ISLAMABAD: The Supreme Court (SC) on Tuesday sought an explanation from the Pakistan Bureau of Statistics (PBS) for excluding questions seeking disability information during the sixth national population census, starting from March 15.
A three-judge bench of the apex court, headed by Chief Justice of Pakistan (CJP) Mian Saqib Nisar, expressed its concern over the exclusion of questions seeking information related to persons with disabilities.
The CJP observed, however, that the census process could not be halted at this stage. The hearing of the case was later adjourned till Thursday, March 16.
The development came during the hearing of a petition filed by advocate Raheel Kamran Sheikh on behalf of six persons with disabilities under Article 184(3) of the Constitution. The federal and provincial governments and the national and provincial councils for rehabilitation of disabled persons are among the respondents in the case.
The petitioners later moved a miscellaneous application requesting the top court to direct all departments concerned to ensure collection of necessary data on the incidence of disability besides ensuring proper identification of persons with disabilities, documenting impairments and categorising types, causes, duration and severity of the disabilities.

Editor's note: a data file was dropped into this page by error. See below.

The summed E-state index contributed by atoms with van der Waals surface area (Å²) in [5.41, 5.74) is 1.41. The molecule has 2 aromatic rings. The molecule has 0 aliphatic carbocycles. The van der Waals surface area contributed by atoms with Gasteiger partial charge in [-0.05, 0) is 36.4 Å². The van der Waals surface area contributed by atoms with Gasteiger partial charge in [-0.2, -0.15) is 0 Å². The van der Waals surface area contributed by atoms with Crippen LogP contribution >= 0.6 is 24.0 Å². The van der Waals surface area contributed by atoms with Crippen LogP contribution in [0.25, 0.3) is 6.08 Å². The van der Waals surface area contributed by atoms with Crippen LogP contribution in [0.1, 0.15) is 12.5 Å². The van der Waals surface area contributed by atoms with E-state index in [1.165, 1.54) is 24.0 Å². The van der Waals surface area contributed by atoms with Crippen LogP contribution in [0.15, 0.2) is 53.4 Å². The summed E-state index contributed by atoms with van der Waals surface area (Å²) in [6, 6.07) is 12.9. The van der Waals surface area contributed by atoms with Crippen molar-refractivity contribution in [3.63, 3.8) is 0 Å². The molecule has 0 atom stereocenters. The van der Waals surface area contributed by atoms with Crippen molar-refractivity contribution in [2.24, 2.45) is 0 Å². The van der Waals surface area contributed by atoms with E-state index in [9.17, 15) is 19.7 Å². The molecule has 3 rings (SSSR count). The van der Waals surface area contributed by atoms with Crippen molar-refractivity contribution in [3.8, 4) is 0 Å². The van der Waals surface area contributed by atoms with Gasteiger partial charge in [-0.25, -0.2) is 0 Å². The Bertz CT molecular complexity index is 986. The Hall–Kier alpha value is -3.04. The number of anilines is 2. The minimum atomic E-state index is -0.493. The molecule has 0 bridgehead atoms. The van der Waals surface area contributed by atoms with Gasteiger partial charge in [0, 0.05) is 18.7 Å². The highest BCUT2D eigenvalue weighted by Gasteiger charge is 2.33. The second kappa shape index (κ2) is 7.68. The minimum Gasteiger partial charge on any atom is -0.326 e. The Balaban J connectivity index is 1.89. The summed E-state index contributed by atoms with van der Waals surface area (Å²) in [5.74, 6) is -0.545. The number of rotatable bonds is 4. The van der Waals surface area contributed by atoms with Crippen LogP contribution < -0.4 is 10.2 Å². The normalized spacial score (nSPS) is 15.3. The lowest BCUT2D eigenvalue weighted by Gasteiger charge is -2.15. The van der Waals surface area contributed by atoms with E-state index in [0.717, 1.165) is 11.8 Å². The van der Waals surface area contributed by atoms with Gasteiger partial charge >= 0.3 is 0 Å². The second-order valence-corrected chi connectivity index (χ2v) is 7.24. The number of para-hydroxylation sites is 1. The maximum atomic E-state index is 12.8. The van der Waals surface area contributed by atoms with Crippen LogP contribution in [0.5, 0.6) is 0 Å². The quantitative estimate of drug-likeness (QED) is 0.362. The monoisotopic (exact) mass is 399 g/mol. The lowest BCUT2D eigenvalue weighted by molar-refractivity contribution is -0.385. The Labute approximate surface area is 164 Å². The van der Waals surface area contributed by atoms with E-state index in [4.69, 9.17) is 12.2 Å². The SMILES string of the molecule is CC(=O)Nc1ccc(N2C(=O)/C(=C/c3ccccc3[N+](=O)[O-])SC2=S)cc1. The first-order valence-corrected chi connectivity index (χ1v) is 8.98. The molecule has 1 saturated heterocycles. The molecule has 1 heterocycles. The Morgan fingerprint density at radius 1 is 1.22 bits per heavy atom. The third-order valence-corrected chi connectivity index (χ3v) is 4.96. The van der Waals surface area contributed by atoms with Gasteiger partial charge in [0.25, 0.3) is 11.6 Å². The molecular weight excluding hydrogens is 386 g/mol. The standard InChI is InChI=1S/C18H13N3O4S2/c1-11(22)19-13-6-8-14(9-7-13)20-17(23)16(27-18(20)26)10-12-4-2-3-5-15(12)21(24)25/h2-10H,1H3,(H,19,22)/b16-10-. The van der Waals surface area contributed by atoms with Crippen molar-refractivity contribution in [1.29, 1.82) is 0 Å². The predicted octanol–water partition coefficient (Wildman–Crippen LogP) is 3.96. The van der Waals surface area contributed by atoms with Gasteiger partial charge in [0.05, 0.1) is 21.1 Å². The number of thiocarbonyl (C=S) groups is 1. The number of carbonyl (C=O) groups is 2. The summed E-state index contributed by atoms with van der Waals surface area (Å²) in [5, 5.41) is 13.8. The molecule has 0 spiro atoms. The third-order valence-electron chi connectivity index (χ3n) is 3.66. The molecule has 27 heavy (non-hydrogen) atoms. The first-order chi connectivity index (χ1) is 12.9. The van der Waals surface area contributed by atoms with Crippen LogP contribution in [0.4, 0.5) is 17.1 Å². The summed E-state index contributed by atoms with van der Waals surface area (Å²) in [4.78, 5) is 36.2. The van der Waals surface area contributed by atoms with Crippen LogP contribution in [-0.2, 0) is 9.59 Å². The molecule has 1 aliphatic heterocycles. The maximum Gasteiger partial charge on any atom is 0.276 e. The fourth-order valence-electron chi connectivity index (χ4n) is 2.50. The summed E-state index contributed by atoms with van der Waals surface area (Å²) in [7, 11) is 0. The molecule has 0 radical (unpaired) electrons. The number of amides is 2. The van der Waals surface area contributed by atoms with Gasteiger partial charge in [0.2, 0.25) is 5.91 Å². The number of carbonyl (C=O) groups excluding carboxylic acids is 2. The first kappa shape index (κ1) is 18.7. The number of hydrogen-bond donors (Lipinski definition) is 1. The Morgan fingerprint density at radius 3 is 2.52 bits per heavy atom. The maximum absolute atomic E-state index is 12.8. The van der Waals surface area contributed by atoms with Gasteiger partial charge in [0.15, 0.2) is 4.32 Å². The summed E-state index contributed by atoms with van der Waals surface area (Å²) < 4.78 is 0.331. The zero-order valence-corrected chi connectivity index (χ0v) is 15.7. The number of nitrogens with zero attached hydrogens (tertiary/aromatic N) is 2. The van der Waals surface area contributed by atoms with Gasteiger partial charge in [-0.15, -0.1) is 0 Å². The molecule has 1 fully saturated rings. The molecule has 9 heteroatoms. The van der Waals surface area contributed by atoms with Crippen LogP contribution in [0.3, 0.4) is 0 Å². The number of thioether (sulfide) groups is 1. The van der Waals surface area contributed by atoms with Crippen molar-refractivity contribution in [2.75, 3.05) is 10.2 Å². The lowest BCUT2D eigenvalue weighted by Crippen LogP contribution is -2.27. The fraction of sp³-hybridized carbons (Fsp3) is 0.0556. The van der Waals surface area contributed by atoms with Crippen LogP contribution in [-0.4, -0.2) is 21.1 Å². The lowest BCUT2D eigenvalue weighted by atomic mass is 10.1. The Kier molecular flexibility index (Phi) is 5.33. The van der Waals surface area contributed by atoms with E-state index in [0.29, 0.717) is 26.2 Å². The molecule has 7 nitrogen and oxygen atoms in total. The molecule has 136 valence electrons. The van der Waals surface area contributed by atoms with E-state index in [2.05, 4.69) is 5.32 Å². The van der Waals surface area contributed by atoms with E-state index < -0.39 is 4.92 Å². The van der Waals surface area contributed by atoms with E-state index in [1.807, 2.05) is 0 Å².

The petition stated that during the course of consultations with PBS, the petitioners were assured that the appropriate forms would contain questions in this regard.
“This was reflected in an earlier copy of the questionnaire generated by PBS and shared with the petitioners and called ‘Form 2’, however, the most recent version of the form excluded all such questions for collecting information about persons with disabilities,” read the petition. “It only deals with queries pertaining to demographic details of households.”
The petitioners contended that such omissions in ‘Form 2’ meant that the census would actually be limited to a ‘headcount’ exercise and crucial information for addressing various social challenges, such as assisting persons with disabilities, would once again not be collected and, therefore, remain unavailable.
The petitioners told the apex court that the paucity of reliable data in this regard largely obstructed effective enforcement of laws or policies intended to assist persons with disabilities.
According to them, if lawmakers and administrative functionaries continued to work with outdated data, they would continue to remain unaware of the actual number of people who needed specific intervention, treatment, training and rehabilitation.